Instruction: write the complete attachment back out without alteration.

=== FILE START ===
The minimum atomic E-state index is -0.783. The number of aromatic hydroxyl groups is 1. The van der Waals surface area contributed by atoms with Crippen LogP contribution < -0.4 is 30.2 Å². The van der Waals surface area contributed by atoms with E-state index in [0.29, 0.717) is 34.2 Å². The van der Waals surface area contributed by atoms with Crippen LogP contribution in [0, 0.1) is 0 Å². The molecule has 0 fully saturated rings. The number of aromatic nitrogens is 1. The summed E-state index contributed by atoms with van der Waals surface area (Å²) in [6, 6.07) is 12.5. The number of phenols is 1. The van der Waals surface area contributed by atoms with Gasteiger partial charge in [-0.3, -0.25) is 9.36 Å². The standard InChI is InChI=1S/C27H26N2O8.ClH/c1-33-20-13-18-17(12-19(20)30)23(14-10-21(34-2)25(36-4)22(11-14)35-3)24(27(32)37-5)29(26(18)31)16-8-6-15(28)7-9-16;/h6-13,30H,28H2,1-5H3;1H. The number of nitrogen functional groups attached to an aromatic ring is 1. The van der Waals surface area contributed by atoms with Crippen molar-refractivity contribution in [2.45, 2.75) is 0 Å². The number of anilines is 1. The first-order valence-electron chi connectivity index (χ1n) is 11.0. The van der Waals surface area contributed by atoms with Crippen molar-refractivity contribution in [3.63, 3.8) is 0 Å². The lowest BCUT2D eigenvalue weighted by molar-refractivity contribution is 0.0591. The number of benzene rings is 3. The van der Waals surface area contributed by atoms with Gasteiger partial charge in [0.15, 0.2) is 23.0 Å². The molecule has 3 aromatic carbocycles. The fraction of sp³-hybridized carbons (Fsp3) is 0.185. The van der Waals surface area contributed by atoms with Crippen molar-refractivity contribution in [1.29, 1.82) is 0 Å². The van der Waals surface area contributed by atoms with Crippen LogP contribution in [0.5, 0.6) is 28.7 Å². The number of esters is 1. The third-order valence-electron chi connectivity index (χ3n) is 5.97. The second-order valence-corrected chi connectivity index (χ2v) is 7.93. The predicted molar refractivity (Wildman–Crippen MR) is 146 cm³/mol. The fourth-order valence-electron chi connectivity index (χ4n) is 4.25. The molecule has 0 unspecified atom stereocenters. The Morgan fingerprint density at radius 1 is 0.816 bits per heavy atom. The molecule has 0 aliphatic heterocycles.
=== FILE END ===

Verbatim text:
The minimum atomic E-state index is -0.783. The number of aromatic hydroxyl groups is 1. The van der Waals surface area contributed by atoms with Crippen LogP contribution < -0.4 is 30.2 Å². The van der Waals surface area contributed by atoms with E-state index in [0.29, 0.717) is 34.2 Å². The van der Waals surface area contributed by atoms with Crippen LogP contribution in [0, 0.1) is 0 Å². The molecule has 0 fully saturated rings. The number of aromatic nitrogens is 1. The summed E-state index contributed by atoms with van der Waals surface area (Å²) in [6, 6.07) is 12.5. The number of phenols is 1. The van der Waals surface area contributed by atoms with Gasteiger partial charge in [-0.3, -0.25) is 9.36 Å². The standard InChI is InChI=1S/C27H26N2O8.ClH/c1-33-20-13-18-17(12-19(20)30)23(14-10-21(34-2)25(36-4)22(11-14)35-3)24(27(32)37-5)29(26(18)31)16-8-6-15(28)7-9-16;/h6-13,30H,28H2,1-5H3;1H. The number of nitrogen functional groups attached to an aromatic ring is 1. The van der Waals surface area contributed by atoms with Crippen molar-refractivity contribution in [2.45, 2.75) is 0 Å². The number of anilines is 1. The first-order valence-electron chi connectivity index (χ1n) is 11.0. The van der Waals surface area contributed by atoms with Crippen molar-refractivity contribution in [3.63, 3.8) is 0 Å². The lowest BCUT2D eigenvalue weighted by molar-refractivity contribution is 0.0591. The number of benzene rings is 3. The van der Waals surface area contributed by atoms with Gasteiger partial charge in [0.15, 0.2) is 23.0 Å². The molecule has 3 aromatic carbocycles. The fraction of sp³-hybridized carbons (Fsp3) is 0.185. The van der Waals surface area contributed by atoms with Crippen molar-refractivity contribution in [1.29, 1.82) is 0 Å². The van der Waals surface area contributed by atoms with Crippen LogP contribution in [0.5, 0.6) is 28.7 Å². The number of esters is 1. The third-order valence-electron chi connectivity index (χ3n) is 5.97. The second-order valence-corrected chi connectivity index (χ2v) is 7.93. The predicted molar refractivity (Wildman–Crippen MR) is 146 cm³/mol. The fourth-order valence-electron chi connectivity index (χ4n) is 4.25. The molecule has 0 unspecified atom stereocenters. The Morgan fingerprint density at radius 1 is 0.816 bits per heavy atom. The molecule has 0 aliphatic heterocycles.